Marines now have an official handbook to help keep them in shape through pregnancy and beyond.
On Monday, the Marine Corps released its pregnancy and postpartum physical training handbook, which features sample workout programs and guidance for Marines and their commanders on how to “maintain fitness levels” during pregnancy and help them get back in shape after giving birth. The handbook is a supplement to a 29-page guidebook the Corps released in March.
“The continued success of our warfighting organization is credited to the incredible talents of the individual Marine,” the Corps’ announcement read, which credited the service’s Human Performance Branch with building a “physical training (PT) program to empower a pregnant or postpartum Marine to design her own PT regimen during this natural life event.”
The handbook, which is publicly available here, instructs Marines to check with their doctor for their individual needs but says that aerobic and strength training are safe during pregnancy and can lead to a number of benefits, including the promotion of healthy weight gain, reducing stress, and reducing back pain.
The Corps updated its 15-year-old regulation on parenthood and pregnancy last year, which urged Marines to keep working out during their pregnancy in light of new research. And in recent days, the service also extended the exemption from unit physical training and fitness tests for pregnant Marines from nine months to a year, soon after Military.com highlighted two Marines who were singled out for having children.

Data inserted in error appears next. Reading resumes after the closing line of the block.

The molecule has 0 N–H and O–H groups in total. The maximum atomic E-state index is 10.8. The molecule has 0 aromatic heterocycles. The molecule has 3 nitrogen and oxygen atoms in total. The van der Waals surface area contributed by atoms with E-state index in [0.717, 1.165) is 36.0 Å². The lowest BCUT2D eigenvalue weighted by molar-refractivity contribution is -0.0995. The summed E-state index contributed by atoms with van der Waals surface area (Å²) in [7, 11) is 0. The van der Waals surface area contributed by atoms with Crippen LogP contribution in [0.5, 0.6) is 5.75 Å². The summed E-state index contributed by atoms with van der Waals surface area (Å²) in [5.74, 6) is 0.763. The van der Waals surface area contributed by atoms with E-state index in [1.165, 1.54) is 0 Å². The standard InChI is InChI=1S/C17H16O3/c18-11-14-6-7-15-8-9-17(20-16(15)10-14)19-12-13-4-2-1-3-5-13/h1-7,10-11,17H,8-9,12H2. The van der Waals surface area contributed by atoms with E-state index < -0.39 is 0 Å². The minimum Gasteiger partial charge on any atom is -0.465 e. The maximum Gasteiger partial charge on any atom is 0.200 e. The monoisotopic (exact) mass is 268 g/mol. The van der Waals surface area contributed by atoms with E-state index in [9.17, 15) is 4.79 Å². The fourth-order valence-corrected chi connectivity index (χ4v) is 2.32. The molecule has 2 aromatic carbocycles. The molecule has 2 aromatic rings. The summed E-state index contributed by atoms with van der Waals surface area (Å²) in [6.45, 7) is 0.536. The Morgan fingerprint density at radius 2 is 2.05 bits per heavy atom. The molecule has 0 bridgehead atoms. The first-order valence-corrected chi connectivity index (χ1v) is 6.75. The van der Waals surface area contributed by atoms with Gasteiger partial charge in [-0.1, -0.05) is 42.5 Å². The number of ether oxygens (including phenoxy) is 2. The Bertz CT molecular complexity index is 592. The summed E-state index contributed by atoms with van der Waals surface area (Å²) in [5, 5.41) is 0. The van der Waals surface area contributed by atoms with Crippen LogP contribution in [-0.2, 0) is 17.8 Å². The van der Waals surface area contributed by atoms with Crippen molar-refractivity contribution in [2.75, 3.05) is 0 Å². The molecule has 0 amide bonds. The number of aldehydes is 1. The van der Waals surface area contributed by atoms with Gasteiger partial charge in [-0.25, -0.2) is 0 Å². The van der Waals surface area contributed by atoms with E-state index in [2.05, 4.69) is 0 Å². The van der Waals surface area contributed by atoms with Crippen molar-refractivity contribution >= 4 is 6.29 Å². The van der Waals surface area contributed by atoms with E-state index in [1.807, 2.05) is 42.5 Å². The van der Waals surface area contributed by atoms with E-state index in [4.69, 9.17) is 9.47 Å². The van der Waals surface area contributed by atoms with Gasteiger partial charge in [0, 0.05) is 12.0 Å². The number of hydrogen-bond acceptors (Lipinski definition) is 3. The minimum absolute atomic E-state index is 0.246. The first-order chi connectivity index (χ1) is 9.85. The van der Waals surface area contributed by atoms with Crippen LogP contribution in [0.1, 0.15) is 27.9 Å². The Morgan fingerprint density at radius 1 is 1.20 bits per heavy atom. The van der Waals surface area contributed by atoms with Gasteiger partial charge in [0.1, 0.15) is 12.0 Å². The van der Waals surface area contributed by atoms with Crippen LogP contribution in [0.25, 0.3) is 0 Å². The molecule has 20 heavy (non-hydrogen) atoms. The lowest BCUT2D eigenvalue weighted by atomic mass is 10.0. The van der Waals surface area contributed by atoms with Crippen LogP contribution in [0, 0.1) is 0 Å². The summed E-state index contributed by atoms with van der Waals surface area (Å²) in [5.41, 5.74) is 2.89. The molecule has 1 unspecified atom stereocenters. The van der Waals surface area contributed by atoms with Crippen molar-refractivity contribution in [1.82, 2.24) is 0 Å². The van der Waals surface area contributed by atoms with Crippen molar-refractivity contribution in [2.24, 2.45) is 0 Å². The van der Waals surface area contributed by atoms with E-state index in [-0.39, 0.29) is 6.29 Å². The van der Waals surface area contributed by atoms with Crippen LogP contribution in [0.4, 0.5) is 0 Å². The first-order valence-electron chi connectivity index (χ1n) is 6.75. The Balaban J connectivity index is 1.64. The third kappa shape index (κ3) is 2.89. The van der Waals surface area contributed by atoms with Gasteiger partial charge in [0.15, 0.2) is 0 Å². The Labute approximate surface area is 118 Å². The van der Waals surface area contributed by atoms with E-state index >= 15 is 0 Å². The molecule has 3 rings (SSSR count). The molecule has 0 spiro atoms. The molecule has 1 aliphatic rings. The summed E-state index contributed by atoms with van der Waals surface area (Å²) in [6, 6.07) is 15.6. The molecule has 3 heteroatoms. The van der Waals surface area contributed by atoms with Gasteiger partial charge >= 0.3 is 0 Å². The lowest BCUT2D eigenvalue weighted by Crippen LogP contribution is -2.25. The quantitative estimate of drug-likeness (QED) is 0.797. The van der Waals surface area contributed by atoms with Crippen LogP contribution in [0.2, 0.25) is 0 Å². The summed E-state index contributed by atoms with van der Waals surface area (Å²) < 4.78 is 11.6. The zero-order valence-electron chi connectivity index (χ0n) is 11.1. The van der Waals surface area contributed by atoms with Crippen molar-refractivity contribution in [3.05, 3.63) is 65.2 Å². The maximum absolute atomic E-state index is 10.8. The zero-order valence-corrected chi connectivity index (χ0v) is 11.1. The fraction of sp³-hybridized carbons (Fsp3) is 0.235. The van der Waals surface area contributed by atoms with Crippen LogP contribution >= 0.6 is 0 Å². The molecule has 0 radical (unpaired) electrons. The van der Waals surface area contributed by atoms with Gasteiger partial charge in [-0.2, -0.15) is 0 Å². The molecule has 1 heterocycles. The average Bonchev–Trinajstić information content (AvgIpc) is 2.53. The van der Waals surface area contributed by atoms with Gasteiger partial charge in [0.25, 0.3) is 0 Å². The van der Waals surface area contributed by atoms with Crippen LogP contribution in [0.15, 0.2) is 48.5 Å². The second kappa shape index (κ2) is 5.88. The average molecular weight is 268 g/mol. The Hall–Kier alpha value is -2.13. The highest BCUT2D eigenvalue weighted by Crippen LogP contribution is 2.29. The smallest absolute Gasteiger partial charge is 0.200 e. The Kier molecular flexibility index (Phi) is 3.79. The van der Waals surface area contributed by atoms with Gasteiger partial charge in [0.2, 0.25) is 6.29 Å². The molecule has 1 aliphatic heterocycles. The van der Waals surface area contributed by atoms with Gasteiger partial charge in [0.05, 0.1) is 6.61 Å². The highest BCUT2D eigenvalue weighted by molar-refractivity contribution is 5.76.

The Corps is also considering granting year-long maternity leave in an effort to recruit and retain more women, which often leave the service earlier than men to start a family. “We should never ask our Marines to choose between being the best parent possible and the best Marine possible,” said Gen. David Berger, the commandant.
Feature image: Makenzie Hanson, a guest at the USO Special Delivery baby shower, plays with her daughter, Juliette Hanson, during the USO Special Delivery Baby Shower at Marine Corps Air Station Iwakuni, Japan, Oct. 18, 2017. (U.S. Marine Corps photo by Lance Cpl. Gabriela Garcia-Herrera)